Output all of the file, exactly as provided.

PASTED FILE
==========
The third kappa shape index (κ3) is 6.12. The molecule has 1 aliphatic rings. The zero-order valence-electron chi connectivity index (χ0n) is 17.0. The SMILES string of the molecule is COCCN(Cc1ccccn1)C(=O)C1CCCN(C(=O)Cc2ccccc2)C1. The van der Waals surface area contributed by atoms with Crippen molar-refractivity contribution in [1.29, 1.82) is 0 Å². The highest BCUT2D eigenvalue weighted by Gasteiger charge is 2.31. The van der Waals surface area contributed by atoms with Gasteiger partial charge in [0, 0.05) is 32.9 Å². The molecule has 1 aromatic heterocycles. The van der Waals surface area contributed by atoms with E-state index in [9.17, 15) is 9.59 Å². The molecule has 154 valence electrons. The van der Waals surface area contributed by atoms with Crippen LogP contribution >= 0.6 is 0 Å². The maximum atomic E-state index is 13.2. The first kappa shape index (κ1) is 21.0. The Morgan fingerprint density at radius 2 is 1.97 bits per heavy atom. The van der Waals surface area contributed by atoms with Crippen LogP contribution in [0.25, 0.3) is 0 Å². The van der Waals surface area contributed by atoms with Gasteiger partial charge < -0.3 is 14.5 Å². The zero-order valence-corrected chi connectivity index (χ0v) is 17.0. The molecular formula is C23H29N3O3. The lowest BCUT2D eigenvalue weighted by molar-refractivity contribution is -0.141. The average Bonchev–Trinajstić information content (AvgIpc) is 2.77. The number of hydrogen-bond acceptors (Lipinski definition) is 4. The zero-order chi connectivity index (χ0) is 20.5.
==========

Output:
The third kappa shape index (κ3) is 6.12. The molecule has 1 aliphatic rings. The zero-order valence-electron chi connectivity index (χ0n) is 17.0. The SMILES string of the molecule is COCCN(Cc1ccccn1)C(=O)C1CCCN(C(=O)Cc2ccccc2)C1. The van der Waals surface area contributed by atoms with Crippen molar-refractivity contribution in [1.29, 1.82) is 0 Å². The highest BCUT2D eigenvalue weighted by Gasteiger charge is 2.31. The van der Waals surface area contributed by atoms with Gasteiger partial charge in [0, 0.05) is 32.9 Å². The molecule has 1 aromatic heterocycles. The van der Waals surface area contributed by atoms with E-state index in [9.17, 15) is 9.59 Å². The molecule has 154 valence electrons. The van der Waals surface area contributed by atoms with Crippen LogP contribution >= 0.6 is 0 Å². The maximum atomic E-state index is 13.2. The first kappa shape index (κ1) is 21.0. The Morgan fingerprint density at radius 2 is 1.97 bits per heavy atom. The van der Waals surface area contributed by atoms with Crippen LogP contribution in [0.25, 0.3) is 0 Å². The van der Waals surface area contributed by atoms with Gasteiger partial charge < -0.3 is 14.5 Å². The zero-order valence-corrected chi connectivity index (χ0v) is 17.0. The molecular formula is C23H29N3O3. The lowest BCUT2D eigenvalue weighted by molar-refractivity contribution is -0.141. The average Bonchev–Trinajstić information content (AvgIpc) is 2.77. The number of hydrogen-bond acceptors (Lipinski definition) is 4. The zero-order chi connectivity index (χ0) is 20.5.